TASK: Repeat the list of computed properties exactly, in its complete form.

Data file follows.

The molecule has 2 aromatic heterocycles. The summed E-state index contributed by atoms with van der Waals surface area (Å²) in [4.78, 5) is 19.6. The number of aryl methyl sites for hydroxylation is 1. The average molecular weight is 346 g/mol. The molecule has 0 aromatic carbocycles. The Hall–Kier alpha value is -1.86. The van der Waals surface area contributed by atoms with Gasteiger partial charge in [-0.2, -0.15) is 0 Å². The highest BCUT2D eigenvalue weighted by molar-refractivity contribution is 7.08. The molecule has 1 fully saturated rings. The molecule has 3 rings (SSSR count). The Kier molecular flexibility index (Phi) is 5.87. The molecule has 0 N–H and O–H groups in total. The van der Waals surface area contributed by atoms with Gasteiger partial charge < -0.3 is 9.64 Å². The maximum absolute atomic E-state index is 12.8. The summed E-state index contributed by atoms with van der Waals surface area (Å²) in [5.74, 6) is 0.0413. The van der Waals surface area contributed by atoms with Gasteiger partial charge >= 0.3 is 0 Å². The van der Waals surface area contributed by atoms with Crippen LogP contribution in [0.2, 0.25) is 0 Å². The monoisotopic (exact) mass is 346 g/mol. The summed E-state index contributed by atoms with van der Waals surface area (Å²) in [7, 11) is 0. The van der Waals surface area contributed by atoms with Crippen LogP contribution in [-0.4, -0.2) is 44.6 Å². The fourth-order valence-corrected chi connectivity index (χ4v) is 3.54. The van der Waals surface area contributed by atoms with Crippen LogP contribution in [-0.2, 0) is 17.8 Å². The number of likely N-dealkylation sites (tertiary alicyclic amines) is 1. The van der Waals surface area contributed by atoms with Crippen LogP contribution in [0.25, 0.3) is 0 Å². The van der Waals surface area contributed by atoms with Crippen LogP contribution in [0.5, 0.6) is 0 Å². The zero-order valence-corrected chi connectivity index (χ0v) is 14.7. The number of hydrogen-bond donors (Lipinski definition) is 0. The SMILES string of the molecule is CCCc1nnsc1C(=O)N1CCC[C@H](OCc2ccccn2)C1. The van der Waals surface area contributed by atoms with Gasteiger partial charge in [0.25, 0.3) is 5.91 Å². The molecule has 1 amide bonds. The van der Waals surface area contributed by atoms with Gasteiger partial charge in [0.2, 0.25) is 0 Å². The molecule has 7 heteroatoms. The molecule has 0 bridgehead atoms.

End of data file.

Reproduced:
The molecule has 2 aromatic heterocycles. The summed E-state index contributed by atoms with van der Waals surface area (Å²) in [4.78, 5) is 19.6. The number of aryl methyl sites for hydroxylation is 1. The average molecular weight is 346 g/mol. The molecule has 0 aromatic carbocycles. The Hall–Kier alpha value is -1.86. The van der Waals surface area contributed by atoms with Gasteiger partial charge in [-0.2, -0.15) is 0 Å². The highest BCUT2D eigenvalue weighted by molar-refractivity contribution is 7.08. The molecule has 1 fully saturated rings. The molecule has 3 rings (SSSR count). The Kier molecular flexibility index (Phi) is 5.87. The molecule has 0 N–H and O–H groups in total. The van der Waals surface area contributed by atoms with Gasteiger partial charge < -0.3 is 9.64 Å². The maximum absolute atomic E-state index is 12.8. The summed E-state index contributed by atoms with van der Waals surface area (Å²) in [5.74, 6) is 0.0413. The van der Waals surface area contributed by atoms with Gasteiger partial charge >= 0.3 is 0 Å². The van der Waals surface area contributed by atoms with Crippen LogP contribution in [0.2, 0.25) is 0 Å². The monoisotopic (exact) mass is 346 g/mol. The summed E-state index contributed by atoms with van der Waals surface area (Å²) in [7, 11) is 0. The van der Waals surface area contributed by atoms with Crippen LogP contribution in [-0.4, -0.2) is 44.6 Å². The fourth-order valence-corrected chi connectivity index (χ4v) is 3.54. The van der Waals surface area contributed by atoms with Crippen LogP contribution in [-0.2, 0) is 17.8 Å². The number of likely N-dealkylation sites (tertiary alicyclic amines) is 1. The van der Waals surface area contributed by atoms with Crippen LogP contribution in [0.25, 0.3) is 0 Å². The van der Waals surface area contributed by atoms with Crippen LogP contribution in [0.5, 0.6) is 0 Å². The zero-order valence-corrected chi connectivity index (χ0v) is 14.7. The number of hydrogen-bond donors (Lipinski definition) is 0. The SMILES string of the molecule is CCCc1nnsc1C(=O)N1CCC[C@H](OCc2ccccn2)C1. The van der Waals surface area contributed by atoms with Gasteiger partial charge in [0.25, 0.3) is 5.91 Å². The molecule has 1 amide bonds. The van der Waals surface area contributed by atoms with Gasteiger partial charge in [0.2, 0.25) is 0 Å². The molecule has 7 heteroatoms. The molecule has 0 bridgehead atoms.